In the second to last round, I had a Feature Match against Madness Survival. Game one I managed to lock him out with Glacial Chasm, carefully playing around his ability to Force my Life from the Loam by not activating Manabond to put six lands into play one turn so that I could cast two Loams.

Games two and three were a nightmare, though; he got Faerie Macabres and Natural Order. In theory, Natural Order might not be that big of a problem, because I can just try to keep someone off four mana. The problem is that his deck has lots of basic lands and Noble Hierarch, so the best I can do is try to lock him out with Rishadan Port. The problem is that Porting a deck with Survival of the Fittest and Brainstorm wasn’t really that profitable; most of his spells were very cheap, and he would often be able to use the mana in response.

Basically, the matchup is a serious problem after sideboarding. If this becomes a major concern, a combination of Extirpate and Perish seems like a realistic way to fight that deck — though the matchup is still hard, because they have so many good cards against you, thanks to their ability to search for multiple Faerie Macabres.

Going into the last round, I thought I was locked into something like 18th at best — but I think I failed to account for people who had a draw, or maybe there was an unintentional draw in the last round that bumped me up or something. Either way, finishing 16th was a happy surprise.

After the tournament, I didn’t really know anyone who was going to be sticking around, so I was left trying to hang out at the site to entertain myself for as long as possible. Drew “The Sheriff’s First Victim” Levin was playing a short, non-collectible card game called Flash Duel with a friend. I asked them to teach me, since I’m always interested in playing new games, and tagged in for a couple games (it’s very short), then someone asked to play some EDH. I tried out my new Rafiq of the Many deck, designed only for one-on-one play. I determined that that deck completely fails at the goal of an EDH deck. Basically, it just wins immediately in a way that is completely non-interactive and not flashy, and plays out the same way every game. They were some of the least interesting games of Magic I’ve ever played. After he got bored of that, I played a game with Azusa that was much more interesting, but he had to leave in the middle of it.

Drew and his friends, a group of ten or so, agreed to get food moderately locally so that I could hang out with them, and then left to get their cars, saying they’d come back to the site to get me.

Much more time than I expected passed, and I started to think someone decided they were in a hurry and the group moved on. It would have been understandable, since groups can be hard to organize, but then Drew came in to get me. We followed his friends to an IHOP.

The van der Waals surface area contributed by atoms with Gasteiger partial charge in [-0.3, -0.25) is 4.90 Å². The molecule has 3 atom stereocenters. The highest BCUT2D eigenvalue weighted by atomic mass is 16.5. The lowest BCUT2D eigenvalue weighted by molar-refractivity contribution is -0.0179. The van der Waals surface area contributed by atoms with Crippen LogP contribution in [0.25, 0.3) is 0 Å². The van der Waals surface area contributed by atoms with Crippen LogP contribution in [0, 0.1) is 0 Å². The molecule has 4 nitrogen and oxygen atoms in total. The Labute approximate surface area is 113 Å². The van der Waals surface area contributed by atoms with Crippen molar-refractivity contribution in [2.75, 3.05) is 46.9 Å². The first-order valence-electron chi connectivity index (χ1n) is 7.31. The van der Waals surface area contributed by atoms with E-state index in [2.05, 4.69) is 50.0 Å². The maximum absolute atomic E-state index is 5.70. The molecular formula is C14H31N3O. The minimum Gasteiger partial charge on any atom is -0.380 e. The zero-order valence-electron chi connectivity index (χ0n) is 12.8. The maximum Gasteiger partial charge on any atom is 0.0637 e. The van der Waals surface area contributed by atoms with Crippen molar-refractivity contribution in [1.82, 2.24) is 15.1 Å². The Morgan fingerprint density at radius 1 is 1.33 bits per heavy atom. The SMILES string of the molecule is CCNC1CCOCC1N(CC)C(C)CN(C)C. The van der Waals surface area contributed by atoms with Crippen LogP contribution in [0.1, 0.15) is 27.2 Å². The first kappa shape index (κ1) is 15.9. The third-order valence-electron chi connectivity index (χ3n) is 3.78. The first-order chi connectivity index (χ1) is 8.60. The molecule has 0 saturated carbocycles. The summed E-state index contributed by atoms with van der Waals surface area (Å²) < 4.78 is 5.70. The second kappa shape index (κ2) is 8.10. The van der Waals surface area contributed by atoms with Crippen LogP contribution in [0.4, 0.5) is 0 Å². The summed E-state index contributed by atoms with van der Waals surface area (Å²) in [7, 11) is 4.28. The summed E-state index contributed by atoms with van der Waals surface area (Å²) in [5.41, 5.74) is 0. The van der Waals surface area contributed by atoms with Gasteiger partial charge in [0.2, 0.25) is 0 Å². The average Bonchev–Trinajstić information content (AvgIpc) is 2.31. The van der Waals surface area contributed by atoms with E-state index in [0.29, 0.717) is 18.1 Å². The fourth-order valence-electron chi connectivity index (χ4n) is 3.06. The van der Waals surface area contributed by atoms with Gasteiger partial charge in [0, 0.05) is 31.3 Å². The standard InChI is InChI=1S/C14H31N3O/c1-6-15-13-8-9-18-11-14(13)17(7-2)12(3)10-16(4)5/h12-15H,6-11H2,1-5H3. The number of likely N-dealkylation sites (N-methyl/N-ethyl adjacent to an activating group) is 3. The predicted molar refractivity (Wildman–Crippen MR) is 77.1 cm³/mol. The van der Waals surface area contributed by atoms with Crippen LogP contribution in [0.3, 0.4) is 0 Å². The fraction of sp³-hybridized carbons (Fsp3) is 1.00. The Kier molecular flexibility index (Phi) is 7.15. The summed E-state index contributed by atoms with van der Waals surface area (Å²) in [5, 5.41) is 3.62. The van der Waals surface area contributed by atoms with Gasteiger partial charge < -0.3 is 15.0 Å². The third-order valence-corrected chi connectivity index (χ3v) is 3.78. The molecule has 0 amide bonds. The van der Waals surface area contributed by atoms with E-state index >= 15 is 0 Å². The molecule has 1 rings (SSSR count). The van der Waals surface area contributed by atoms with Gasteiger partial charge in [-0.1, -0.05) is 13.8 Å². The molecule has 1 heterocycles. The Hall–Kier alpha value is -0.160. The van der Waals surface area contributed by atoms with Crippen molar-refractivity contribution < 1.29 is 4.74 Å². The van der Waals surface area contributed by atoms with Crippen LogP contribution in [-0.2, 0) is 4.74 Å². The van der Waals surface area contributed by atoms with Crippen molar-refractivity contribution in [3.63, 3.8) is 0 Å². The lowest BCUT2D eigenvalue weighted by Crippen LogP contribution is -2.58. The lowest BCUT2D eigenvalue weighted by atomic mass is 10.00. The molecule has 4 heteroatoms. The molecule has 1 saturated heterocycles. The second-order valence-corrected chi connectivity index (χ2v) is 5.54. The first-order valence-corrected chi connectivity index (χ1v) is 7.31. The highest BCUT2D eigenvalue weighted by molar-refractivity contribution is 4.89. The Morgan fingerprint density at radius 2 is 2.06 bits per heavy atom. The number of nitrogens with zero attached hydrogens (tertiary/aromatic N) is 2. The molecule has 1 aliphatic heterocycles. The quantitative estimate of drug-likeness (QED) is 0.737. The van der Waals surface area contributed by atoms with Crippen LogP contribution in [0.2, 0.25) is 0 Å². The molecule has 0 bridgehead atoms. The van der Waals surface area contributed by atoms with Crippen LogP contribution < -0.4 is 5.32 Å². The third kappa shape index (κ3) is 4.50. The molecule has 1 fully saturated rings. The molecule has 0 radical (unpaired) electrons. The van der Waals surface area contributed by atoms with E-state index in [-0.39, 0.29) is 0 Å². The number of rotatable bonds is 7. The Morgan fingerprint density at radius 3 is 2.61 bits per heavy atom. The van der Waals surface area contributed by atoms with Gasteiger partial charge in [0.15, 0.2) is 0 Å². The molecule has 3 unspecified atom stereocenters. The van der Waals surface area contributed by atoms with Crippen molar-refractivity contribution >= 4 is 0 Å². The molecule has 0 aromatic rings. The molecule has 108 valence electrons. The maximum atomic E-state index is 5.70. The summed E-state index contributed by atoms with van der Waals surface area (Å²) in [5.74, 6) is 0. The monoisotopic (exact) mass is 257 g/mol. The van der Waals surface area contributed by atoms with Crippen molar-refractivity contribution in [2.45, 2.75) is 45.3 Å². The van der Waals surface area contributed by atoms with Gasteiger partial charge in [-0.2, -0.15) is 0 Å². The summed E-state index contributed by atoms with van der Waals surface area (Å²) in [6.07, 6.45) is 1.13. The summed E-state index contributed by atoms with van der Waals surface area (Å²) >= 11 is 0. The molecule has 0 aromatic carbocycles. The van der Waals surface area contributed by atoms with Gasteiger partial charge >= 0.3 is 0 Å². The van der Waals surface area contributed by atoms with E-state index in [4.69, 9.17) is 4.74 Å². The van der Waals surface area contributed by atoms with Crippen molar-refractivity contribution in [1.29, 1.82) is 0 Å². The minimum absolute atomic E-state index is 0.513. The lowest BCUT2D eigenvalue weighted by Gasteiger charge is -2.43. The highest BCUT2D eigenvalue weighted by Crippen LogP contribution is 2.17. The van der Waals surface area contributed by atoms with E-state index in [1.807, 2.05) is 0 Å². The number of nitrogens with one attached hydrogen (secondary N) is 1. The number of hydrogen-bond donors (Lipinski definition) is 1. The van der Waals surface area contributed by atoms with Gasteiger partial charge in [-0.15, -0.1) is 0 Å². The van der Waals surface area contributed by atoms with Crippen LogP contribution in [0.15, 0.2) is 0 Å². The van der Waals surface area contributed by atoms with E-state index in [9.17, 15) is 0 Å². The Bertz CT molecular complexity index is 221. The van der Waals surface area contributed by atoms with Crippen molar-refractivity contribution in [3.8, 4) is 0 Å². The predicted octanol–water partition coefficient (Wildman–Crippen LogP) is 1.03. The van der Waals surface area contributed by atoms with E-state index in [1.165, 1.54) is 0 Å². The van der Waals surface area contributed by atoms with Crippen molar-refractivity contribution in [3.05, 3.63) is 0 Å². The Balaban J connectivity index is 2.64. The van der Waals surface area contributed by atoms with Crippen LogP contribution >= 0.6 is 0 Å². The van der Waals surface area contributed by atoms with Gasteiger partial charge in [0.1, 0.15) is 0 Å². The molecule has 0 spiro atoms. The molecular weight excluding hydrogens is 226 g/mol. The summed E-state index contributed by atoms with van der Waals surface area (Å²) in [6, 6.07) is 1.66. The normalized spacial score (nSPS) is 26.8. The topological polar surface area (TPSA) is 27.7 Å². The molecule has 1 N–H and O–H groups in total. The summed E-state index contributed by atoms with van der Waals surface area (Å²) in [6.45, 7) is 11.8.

And when I said “IHOP,” I meant “the middle of nowhere.” We got out of the cars and they said it was supposed to be here. I took out my phone and searched for IHOP. We were in the middle of the city, all the IHOPs were just off the highway around the city, so we were about as far from every IHOP as possible.

Smart phones are pretty important for traveling.

Discussing our options with them, it turned out they were all ultimately heading South. The airport was south. I found a 24-hour diner near the airport, and we went there, and Drew agreed to take me to the airport after we ate.

Driving around, he asked me if I always do this — meet up with random groups of people I don’t know. Not always, but whenever possible. I always try to avoid just eating with people I see all the time when I’m at events, but most of the time I’m mostly with people I know, but don’t see often.

I had some good talks with Drew, and general good times that night. I went into the airport at around 2 a.m., and considered myself lucky to find a section of the BWI airport with a bunch of couches, and slept for a few hours before my flight.

When I got back, my girlfriend, Lex, asked me how my trip was. I didn’t know how to answer.

The tournaments didn’t go especially well, several of my plans fell through, nothing really went as smoothly as I expected, the guy I was traveling with abandoned me… but ultimately, it was actually pretty sweet. It was all dealing with a kind of adversity I’m very used to, and getting by in situations like that is generally kind of fun. It was nice to have a chance to help Jasper out when he weekend was going badly, and I got to meet several people.

I think one top sixteen out of the two tournaments at a StarCityGames.com Open is about my mode result, and I think my mean takeaway is a little higher, since the tops when I top 8 increase my results by more than the times when I miss decreases them. I think the EV on money in the strictest sense isn’t quite there for me to fly to these tournaments, but it’s not too bad — and if I have nothing else going on, the times, connections, and experiences can easily make up for it.

I guess that can probably be said for most all of tournament Magic for most players.

Thanks for reading,